What Is Bouillon?

Bouillon cubes and powders are cheap pantry staples that add instant flavor to so many dishes.  

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If convenience were an ingredient, it would be bouillon. There was once a time when making broth or stock took the better part of a day. Bouillon changed that. Although the word actually just means "broth" in French, bouillon generally refers to the powders or cubes used to turn water into broth. It's a low-cost, convenient alternative to boxed broth and stock, so it's no wonder it's spread to kitchens all over the world. But what is bouillon? Let's break down this versatile ingredient.

What Is Bouillon?

Bouillon (pronounced bool-yaan) is the French word for broth. The terms bouillon and broth are often used interchangeably. Both refer to the translucent, flavorful liquid that is made by simmering beef, chicken, vegetables, and other ingredients. Colloquially, bouillon is often meant to describe the resulting broth from cubed and powdered forms of bouillon.

What Are Bouillon Cubes?

Made from dehydrated meat or vegetable broth, bouillon cubes are essentially evaporated, condensed bouillon in the shape of a cube that, when added to water, makes broth. The cubes are typically available in chicken, beef, or vegetable bouillon.

The FDA puts it this way: "Chicken bouillon cube or beef bouillon cube are appropriate names if the product is made from evaporated bouillon with sufficient chicken or beef extractives present to give definite characteristics, especially flavor, of the designated source. When dissolved in water according to directions the resulting product is bouillon."

Vegetable bouillon on the other hand contains no meat extractives. Popular brands of bouillon cubes include Knorr and Maggi.

bouillon cubes in wrapping
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What Are Bouillon Granules?

Granulated bouillon is just a dehydrated bouillon that remains in powdered form instead of being shaped into a cube. It tends to dissolve more quickly than the cubes, and it doesn't require as much packaging.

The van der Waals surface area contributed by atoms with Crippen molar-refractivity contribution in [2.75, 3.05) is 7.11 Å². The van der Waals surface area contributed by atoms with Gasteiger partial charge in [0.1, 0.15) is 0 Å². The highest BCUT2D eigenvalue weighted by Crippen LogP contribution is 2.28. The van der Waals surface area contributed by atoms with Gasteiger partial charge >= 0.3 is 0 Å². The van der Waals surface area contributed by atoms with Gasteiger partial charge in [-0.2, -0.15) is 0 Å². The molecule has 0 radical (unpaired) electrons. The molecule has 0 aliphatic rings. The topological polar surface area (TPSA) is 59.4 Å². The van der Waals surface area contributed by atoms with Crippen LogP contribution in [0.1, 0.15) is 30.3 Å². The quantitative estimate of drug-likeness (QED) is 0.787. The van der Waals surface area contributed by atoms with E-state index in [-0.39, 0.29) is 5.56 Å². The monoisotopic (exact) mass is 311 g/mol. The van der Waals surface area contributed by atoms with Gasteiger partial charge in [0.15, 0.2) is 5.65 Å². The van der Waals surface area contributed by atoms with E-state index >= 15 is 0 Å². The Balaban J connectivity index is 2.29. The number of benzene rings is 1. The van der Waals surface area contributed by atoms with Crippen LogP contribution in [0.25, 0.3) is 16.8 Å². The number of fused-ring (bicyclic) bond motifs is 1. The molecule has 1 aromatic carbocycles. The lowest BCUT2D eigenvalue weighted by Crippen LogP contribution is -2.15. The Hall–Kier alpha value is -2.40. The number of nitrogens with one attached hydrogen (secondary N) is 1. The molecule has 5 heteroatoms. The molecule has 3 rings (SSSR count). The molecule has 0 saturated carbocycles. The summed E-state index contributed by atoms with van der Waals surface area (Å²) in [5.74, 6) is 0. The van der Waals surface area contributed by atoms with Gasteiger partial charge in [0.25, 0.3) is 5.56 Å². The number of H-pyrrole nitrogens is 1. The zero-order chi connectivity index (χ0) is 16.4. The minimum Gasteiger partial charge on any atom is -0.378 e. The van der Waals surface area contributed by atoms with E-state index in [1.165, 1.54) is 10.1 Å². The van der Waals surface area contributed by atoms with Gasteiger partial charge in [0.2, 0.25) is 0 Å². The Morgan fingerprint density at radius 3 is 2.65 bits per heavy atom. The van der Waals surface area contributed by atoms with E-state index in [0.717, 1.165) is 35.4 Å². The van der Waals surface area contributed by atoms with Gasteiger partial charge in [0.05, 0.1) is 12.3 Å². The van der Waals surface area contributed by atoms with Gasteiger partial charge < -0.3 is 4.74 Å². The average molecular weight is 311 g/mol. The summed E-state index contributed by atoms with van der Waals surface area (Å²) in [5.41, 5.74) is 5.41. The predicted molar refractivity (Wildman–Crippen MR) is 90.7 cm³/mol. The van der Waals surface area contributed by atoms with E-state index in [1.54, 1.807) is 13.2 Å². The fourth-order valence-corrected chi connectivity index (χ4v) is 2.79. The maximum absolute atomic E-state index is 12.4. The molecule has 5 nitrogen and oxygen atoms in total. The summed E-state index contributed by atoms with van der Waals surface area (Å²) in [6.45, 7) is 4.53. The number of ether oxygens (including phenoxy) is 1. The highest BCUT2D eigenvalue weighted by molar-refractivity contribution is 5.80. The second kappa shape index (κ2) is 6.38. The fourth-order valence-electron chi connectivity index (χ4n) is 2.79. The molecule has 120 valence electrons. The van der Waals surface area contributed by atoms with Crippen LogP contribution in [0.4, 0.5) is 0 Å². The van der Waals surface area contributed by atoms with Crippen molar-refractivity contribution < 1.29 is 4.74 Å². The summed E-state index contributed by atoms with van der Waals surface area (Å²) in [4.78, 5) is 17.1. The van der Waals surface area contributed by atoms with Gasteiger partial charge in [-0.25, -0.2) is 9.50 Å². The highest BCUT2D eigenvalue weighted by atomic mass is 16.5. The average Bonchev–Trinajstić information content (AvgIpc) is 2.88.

What Is "Better Than Bouillon?"

Better Than Bouillon ($9; amazon.com) is a food base (this can be chicken, beef, vegetable, fish, etc.), that's marketed as an alternative to the often over-salted bouillon cubes and powders. According to Summit Hill, the makers of Better Than Bouillon, it's essentially a concentrated form of stock made from cooked meat or vegetables that has been evaporated down into a thick paste. It can be dissolved in water to make instant stock or simply used to add concentrated flavor to dishes. It's said to impart a stronger flavor than powdered or cubed bouillon without all the salt (but don't be fooled, it's still quite high in sodium).

Other Types of Bouillon

There are a number of soups and stews that go by the same name, though they have no relation to bouillon cubes or powders.

In Haiti, bouillon is actually a type of soup made with some combination of beef, leafy greens, root vegetables, plantains, and more. It's traditionally served on Saturdays, and is usually made to feed a crowd.

In France, court-bouillon, which translates to "short broth," is an aromatic cooking liquid used for poaching fish. There is a Creole dish popular throughout Louisiana by the same name; here court-bouillon refers to a tomato-based seafood stew normally made with red snapper and shrimp.

How to Use Bouillon

In addition to dissolving bouillon in water to make broth, you can use it any number of ways to add salty, umami flavor to dishes. All that's needed to access the bouillon flavor is to add water, so you can dissolve them into curries, dips, dressings, marinades, sauces, soups, and stews. Try using beef bouillon to make a simple gravy. Chicken bouillon has become a staple in Mexican cuisine, including Mexican rice. It can also be used to add umami flavor to egg drop soup.

How to Store Bouillon

Bouillon cubes or granules will last up to two years when packaged tightly and stored in a cool dry place. This puts it at a major advantage over boxed broth, which, once opened, will only last about five days.


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